Some years ago, I wrote a blog post about transgender dating equality. I’d like to say that I got a lot of positive responses on it — but unfortunately I did not. A lot of cisgender people who consider themselves strong allies of the trans community seemed to draw the line when it came to supporting dating equality for trans-folk. So this Valentines day, I would like to bring the issue up again – and maybe issue some clarifications — possibly address some of the explanations I was given over the years of why so many are so hesitant to support such a thing.
One reason, which I believe I mentioned before is the “People like what they like” excuse. However, Dating Equality isn’t about trying to change that – or trying to compel someone to date someone they just aren’t into. No. It’s about combating the societal memes that exacerbate the situation. If there’s something which some guys find undesirable about a woman, that’s just how it is. However, her friends, if they really are friends (and not phonies) should at least try to help her in her difficult quest to find love — without limiting her only to guys who fetishize something that she sees as a very-peripheral aspect of her identity.
Another thing is I was told – regarding my statement on how unjust the societal expectation of immediate-disclosure of trans-status is — some people (especially guys) told me — guys want to know up-front what they’re getting into. Well – with regards to that – I understand that guys may want to know that up-front — but it doesn’t mean they are entitled to. There’s lots of things that people want that they are not entitled to – and this is one more such thing.
Any woman who dates is advised not to air her dirty laundry on the first date – but on the first date, to bring most attention to the things she wants to be wanted for — and only on the second and third date to bring the things she wants to be wanted in spite of. That’s good advice — and a trans-woman’s right to put it into practice aught to trump any guy’s desire to be warned-off of all trans-women.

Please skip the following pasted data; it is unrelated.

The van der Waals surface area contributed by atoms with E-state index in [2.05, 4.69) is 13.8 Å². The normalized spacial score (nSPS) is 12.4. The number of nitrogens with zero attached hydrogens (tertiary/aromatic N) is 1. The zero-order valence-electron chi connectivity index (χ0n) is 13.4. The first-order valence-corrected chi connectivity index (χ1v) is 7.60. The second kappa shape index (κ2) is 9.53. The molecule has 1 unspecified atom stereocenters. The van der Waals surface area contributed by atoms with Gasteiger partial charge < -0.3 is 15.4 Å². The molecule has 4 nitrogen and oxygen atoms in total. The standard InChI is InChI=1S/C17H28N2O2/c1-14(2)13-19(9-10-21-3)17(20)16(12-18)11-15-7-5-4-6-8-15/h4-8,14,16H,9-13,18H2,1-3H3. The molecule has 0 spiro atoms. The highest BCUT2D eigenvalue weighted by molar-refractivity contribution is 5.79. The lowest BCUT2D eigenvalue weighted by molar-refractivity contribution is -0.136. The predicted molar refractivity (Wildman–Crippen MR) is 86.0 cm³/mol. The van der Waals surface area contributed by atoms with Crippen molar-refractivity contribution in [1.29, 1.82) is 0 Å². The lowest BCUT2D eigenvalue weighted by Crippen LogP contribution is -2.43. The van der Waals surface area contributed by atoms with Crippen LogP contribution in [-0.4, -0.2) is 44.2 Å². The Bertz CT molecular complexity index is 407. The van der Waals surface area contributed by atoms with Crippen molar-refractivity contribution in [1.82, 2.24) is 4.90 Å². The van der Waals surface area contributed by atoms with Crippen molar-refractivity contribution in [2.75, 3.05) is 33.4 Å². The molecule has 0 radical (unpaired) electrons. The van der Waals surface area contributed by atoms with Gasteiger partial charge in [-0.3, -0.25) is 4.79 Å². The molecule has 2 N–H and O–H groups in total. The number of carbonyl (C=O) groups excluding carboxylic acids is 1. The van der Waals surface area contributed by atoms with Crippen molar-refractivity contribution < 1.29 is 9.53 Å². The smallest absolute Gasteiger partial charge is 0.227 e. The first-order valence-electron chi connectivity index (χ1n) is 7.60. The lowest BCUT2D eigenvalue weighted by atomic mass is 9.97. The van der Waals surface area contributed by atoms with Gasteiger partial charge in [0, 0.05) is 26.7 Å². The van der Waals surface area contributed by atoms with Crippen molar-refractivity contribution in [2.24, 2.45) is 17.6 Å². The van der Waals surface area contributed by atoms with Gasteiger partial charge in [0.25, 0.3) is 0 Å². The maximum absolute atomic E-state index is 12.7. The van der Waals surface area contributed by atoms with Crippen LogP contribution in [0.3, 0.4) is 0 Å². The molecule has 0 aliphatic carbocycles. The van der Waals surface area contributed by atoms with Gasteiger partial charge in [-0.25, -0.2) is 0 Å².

But some then ask in response — why does she want it to be something she wants to be wanted in spite of rather than for? Shouldn’t she have more pride in who she is? Well – my answer to that is (a) it’s her decision to make (and nobody else’s) whether she wants to be wanted for her trans-ness or despite it and (b) it is down-right khutzpa to use the pride argument to bolster a societal expectation who’s actual purpose of existing is to warn people away from a trans-woman.
But what I still don’t understand, coming close to two years later, is why don’t trans-folk discuss this yet as a social-justice issue? Is the issue not that important for anyone other than myself? Maybe — but from how much it gets discussed in the “how do I navigate my life around this difficult issue” department, I find it unlikely that nobody else truly cares about it. I’m not saying we should stop discussing this issue in the “how do I navigate my life around this issue department” – but seriously — it is time to also start discussing it in the social-justice department as well.